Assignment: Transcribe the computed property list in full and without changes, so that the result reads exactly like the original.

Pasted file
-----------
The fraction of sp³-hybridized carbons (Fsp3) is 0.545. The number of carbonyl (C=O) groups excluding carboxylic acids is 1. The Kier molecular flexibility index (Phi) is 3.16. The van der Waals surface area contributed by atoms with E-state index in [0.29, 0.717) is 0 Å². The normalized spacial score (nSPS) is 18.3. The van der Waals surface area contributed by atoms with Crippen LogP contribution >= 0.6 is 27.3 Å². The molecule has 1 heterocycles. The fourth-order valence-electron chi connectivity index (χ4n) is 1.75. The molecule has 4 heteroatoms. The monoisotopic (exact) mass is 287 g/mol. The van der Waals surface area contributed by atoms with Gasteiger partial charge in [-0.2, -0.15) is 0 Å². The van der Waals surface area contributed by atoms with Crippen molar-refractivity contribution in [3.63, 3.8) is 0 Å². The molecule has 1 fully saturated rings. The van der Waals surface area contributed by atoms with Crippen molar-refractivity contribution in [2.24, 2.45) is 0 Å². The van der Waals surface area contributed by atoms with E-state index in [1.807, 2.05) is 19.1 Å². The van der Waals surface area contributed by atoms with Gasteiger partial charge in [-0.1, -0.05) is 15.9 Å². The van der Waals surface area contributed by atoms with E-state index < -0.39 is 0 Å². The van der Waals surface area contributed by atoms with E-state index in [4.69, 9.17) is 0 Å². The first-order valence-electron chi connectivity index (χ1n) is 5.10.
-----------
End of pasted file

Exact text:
The fraction of sp³-hybridized carbons (Fsp3) is 0.545. The number of carbonyl (C=O) groups excluding carboxylic acids is 1. The Kier molecular flexibility index (Phi) is 3.16. The van der Waals surface area contributed by atoms with E-state index in [0.29, 0.717) is 0 Å². The normalized spacial score (nSPS) is 18.3. The van der Waals surface area contributed by atoms with Crippen LogP contribution >= 0.6 is 27.3 Å². The molecule has 1 heterocycles. The fourth-order valence-electron chi connectivity index (χ4n) is 1.75. The molecule has 4 heteroatoms. The monoisotopic (exact) mass is 287 g/mol. The van der Waals surface area contributed by atoms with Gasteiger partial charge in [-0.2, -0.15) is 0 Å². The van der Waals surface area contributed by atoms with Crippen molar-refractivity contribution in [3.63, 3.8) is 0 Å². The molecule has 1 fully saturated rings. The van der Waals surface area contributed by atoms with Crippen molar-refractivity contribution in [2.24, 2.45) is 0 Å². The van der Waals surface area contributed by atoms with E-state index in [1.807, 2.05) is 19.1 Å². The van der Waals surface area contributed by atoms with Gasteiger partial charge in [-0.1, -0.05) is 15.9 Å². The van der Waals surface area contributed by atoms with E-state index < -0.39 is 0 Å². The van der Waals surface area contributed by atoms with E-state index in [4.69, 9.17) is 0 Å². The first-order valence-electron chi connectivity index (χ1n) is 5.10.